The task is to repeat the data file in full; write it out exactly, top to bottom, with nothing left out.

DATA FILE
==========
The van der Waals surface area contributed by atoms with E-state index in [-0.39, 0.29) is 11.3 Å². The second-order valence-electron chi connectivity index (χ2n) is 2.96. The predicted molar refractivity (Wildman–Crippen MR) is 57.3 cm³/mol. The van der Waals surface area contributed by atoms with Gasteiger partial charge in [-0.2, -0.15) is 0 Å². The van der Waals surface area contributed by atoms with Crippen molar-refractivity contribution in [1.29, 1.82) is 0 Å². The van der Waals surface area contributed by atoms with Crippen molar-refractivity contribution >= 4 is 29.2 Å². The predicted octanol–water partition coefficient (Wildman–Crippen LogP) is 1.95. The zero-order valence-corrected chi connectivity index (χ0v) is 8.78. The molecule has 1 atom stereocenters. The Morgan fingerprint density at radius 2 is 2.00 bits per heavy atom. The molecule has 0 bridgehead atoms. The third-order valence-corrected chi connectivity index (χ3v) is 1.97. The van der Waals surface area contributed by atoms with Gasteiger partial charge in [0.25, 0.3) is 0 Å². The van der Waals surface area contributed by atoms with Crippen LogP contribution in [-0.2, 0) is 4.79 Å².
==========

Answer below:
The van der Waals surface area contributed by atoms with E-state index in [-0.39, 0.29) is 11.3 Å². The second-order valence-electron chi connectivity index (χ2n) is 2.96. The predicted molar refractivity (Wildman–Crippen MR) is 57.3 cm³/mol. The van der Waals surface area contributed by atoms with Gasteiger partial charge in [-0.2, -0.15) is 0 Å². The van der Waals surface area contributed by atoms with Crippen molar-refractivity contribution in [1.29, 1.82) is 0 Å². The van der Waals surface area contributed by atoms with Crippen molar-refractivity contribution >= 4 is 29.2 Å². The predicted octanol–water partition coefficient (Wildman–Crippen LogP) is 1.95. The zero-order valence-corrected chi connectivity index (χ0v) is 8.78. The molecule has 1 atom stereocenters. The Morgan fingerprint density at radius 2 is 2.00 bits per heavy atom. The molecule has 0 bridgehead atoms. The third-order valence-corrected chi connectivity index (χ3v) is 1.97. The van der Waals surface area contributed by atoms with Gasteiger partial charge in [0.25, 0.3) is 0 Å². The van der Waals surface area contributed by atoms with Crippen LogP contribution in [-0.2, 0) is 4.79 Å².